It’s Not The Time To Sell Steven Taylor


Now that Newcastle will apparently not give manager Chris Hughton any transfer funds for the summer, there are new reports this morning that Newcastle will potentially sell some of their top players.

Steven Taylor – with Coca Cola Championship trophy

And the player the press are saying will probably leave Newcastle is local lad, 24 year-old Steven Taylor.

Newcastle seem to have enough cover at center-back, especially if they sign QPR Fitz Hall on a permanent basis, so if they were to sell a player it makes some sense that it would be a center-back.

But we still think Chris Hughton wants to keep all his players in the summer and augment the squad with loan players and free agents.

News today that both Stoke and Wolves would like to sign 21 year-old striker Andy Carroll, who scored 19 goals during Newcastle’s Championship-winning campaign.

But there’s no way Andy is going anywhere this summer, including not to jail either, we hope.

Andy still has his court case ongoing for assault and battery, and his next appearance will be on June 2nd, in the Newcastle Crown Courts.

We have to hope that Hughton doesn’t have to sell some player(s)  to bring in new ones in different positions to balance the squad.

That’s especially true with Steven Taylor, who can still improve and is the former England U21 captain, and is a Premiership class player – no doubt about that.

Comments welcome.



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12 comments so far

  • Ericles

    May 11, 2010 at 12:02 PM

    Comment #1

    We must not sell Steven Taylor. Ashley’s statement about no capital outlay is a signal to the vultures to circle over St James Park. They will hope to swoop thinking CH now has to sell. No way.
    If needs be we can retain Nicky Butt for another season as a squad player. CH found good and worthy players last season so why not in the summer? Trouble is other influences may affect Steven – especially if an offer comes in that his dad cannot refuse!!!!!

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  • Greg P

    May 11, 2010 at 12:07 PM

    Comment #2

    If we aren’t going to sign players then we can’t be looking to sell players who we don’t have real cover for. Taylor, Williamson, Collocini and Kadar should be good enough to keep us up, but switch Taylor for Hall and you have to worry. As for Carroll, its looking like Beckford or Boyd are the only strikers we can go after (as they’re on free’s) therefore we won’t let a 19 goal striker go. The only players who I can see going are Ryan Taylor, Leon Best and Shola (and Shola only if we can get money to then spend).

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  • AngerOfTheNorth

    May 11, 2010 at 12:14 PM

    Comment #3

    I can’t see Carroll going. Why would he go to either of those clubs?! I think he’s happy here and we wouldn’t get a better striker, who already fits in well with the team, for the money we’d get.

    I also really hope we don’t seel Taylor. I like the lad and really hope he’ll be here for a long time. However I am worried that the problems a couple of months ago, along with our abundance of centrebacks, might see him go. If I’m honest, I’d rather sell Coloccini, as brilliant as he’s been – he’s older, has less of a tie to the club, would free up more of the wage bill and would raise more cash. A place in the Argentina squad, a couple fo good performances and his value would rocket.

    I also think Greg’s right – Hall isn’t bad, but he’s not as good as Taylor. Besides, as the say in the NFL, offence wins you games, but defence wins you Superbowls. We won’t be winning any silverware I know, but a strong defence helps you pick up the points through the season.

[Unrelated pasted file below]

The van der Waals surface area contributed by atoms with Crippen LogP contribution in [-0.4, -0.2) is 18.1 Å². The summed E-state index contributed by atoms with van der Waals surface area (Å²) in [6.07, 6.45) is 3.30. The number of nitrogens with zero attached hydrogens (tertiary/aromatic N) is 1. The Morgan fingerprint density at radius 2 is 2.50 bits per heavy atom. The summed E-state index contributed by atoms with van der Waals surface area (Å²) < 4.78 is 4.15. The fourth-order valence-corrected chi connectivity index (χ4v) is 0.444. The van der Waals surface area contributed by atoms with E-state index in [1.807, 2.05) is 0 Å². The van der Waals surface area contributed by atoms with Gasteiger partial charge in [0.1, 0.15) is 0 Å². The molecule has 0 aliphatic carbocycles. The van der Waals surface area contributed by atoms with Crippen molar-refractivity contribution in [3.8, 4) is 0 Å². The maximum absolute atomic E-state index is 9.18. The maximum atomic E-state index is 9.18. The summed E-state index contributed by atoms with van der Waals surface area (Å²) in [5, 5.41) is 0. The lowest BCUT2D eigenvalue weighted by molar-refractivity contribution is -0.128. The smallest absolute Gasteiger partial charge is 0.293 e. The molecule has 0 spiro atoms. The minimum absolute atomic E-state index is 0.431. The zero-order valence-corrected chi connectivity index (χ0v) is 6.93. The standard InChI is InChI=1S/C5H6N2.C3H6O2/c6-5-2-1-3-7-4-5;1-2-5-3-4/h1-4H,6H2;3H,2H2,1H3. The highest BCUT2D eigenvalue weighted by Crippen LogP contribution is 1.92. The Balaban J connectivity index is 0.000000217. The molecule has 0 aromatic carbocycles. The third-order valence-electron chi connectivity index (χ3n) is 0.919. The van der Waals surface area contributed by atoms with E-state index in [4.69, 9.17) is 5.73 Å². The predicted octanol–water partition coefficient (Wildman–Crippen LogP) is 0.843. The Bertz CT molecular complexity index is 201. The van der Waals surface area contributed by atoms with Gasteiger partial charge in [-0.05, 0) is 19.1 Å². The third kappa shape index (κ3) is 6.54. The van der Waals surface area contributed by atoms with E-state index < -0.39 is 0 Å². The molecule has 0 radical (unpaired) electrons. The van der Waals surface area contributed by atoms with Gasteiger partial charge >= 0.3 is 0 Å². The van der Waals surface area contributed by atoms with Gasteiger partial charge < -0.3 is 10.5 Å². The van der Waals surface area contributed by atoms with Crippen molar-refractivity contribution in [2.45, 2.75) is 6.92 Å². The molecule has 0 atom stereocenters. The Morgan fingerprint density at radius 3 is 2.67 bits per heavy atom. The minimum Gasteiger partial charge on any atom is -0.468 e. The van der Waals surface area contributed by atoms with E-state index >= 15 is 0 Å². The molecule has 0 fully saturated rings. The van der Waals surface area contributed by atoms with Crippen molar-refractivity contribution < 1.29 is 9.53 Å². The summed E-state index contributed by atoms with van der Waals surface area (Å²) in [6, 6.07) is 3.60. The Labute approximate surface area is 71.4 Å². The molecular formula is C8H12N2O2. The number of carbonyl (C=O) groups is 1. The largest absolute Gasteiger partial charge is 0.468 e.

We’ll live or die by our ability to scratch out draws against better sides this season.

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  • AngerOfTheNorth

    May 11, 2010 at 12:14 PM

    Comment #4

    Sorry, a couple of typos there, such as “seel”!

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  • AngerOfTheNorth

    May 11, 2010 at 12:16 PM

    Comment #5

    *of
    *they

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  • Newutd

    May 11, 2010 at 12:17 PM

    Comment #6

    If we sell Taylor I would go mental. I agree with you Greg P for the most of it.

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  • BeeGuy

    May 11, 2010 at 12:21 PM

    Comment #7

    Ain’t that MA a daft lad to keep us all so interested during the off season? He must be taking lessons from some of the other owners that keep the pot stirred up, like some of the NFL wackos.

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  • Craigg

    May 11, 2010 at 12:36 PM

    Comment #8

    We will stay up If we keep our best players:

    Steven Taylor, Colccini, Enrique, Nolan, Barton, Gutierrez and Carroll sell any of them and we might as well raise the white flag.

    Hughton has said no one will leave so i prefer to trust his word over the arse holes in the gutter press.

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  • freddie

    May 11, 2010 at 12:39 PM

    Comment #9

    Is that true that stoke and wolves fancy carrol? Would be a strange signing for them.

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  • Craigg

    May 11, 2010 at 12:48 PM

    Comment #10

    McCarthy said that he tried for Carroll last season but was given the thumbs down by the club.

    Is It just me or did the statement emphasise the fact that the existing players would be the ones here next season, Particularly local academy players and yet the red tops make out we would consider selling the best weve produced since the 80’s.

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  • JIMMYBOB33

    May 11, 2010 at 3:01 PM

    Comment #12

    George Caulkin

    In a parallel universe, a parallel Newcastle United released a parallel statement on their parallel official website yesterday evening. This is how it read…

    Dear Newcastle United supporters,